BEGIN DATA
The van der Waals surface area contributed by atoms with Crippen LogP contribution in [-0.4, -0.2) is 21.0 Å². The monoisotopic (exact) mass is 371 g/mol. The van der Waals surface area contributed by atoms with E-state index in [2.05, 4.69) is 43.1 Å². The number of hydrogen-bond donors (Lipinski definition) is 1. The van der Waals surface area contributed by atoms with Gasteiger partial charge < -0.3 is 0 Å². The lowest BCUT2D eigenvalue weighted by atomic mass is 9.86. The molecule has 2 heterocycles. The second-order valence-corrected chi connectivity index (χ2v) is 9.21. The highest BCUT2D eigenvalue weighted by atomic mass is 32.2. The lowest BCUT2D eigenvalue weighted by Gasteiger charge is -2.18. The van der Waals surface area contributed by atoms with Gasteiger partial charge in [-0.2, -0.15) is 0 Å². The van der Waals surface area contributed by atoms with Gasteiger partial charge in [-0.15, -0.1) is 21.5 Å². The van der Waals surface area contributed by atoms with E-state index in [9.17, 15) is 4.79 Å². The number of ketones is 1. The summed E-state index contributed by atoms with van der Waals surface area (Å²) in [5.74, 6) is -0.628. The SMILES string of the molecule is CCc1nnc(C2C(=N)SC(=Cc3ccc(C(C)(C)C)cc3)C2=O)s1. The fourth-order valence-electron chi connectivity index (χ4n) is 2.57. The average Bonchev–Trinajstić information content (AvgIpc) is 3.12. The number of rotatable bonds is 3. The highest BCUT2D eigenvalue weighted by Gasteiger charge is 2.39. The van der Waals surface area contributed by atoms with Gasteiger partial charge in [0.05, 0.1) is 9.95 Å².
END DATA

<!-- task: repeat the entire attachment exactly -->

The van der Waals surface area contributed by atoms with Crippen LogP contribution in [-0.4, -0.2) is 21.0 Å². The monoisotopic (exact) mass is 371 g/mol. The van der Waals surface area contributed by atoms with E-state index in [2.05, 4.69) is 43.1 Å². The number of hydrogen-bond donors (Lipinski definition) is 1. The van der Waals surface area contributed by atoms with Gasteiger partial charge < -0.3 is 0 Å². The lowest BCUT2D eigenvalue weighted by atomic mass is 9.86. The molecule has 2 heterocycles. The second-order valence-corrected chi connectivity index (χ2v) is 9.21. The highest BCUT2D eigenvalue weighted by atomic mass is 32.2. The lowest BCUT2D eigenvalue weighted by Gasteiger charge is -2.18. The van der Waals surface area contributed by atoms with Gasteiger partial charge in [-0.2, -0.15) is 0 Å². The van der Waals surface area contributed by atoms with Gasteiger partial charge in [-0.15, -0.1) is 21.5 Å². The van der Waals surface area contributed by atoms with E-state index in [9.17, 15) is 4.79 Å². The number of ketones is 1. The summed E-state index contributed by atoms with van der Waals surface area (Å²) in [5.74, 6) is -0.628. The SMILES string of the molecule is CCc1nnc(C2C(=N)SC(=Cc3ccc(C(C)(C)C)cc3)C2=O)s1. The fourth-order valence-electron chi connectivity index (χ4n) is 2.57. The average Bonchev–Trinajstić information content (AvgIpc) is 3.12. The number of rotatable bonds is 3. The highest BCUT2D eigenvalue weighted by Gasteiger charge is 2.39. The van der Waals surface area contributed by atoms with Gasteiger partial charge in [0.05, 0.1) is 9.95 Å².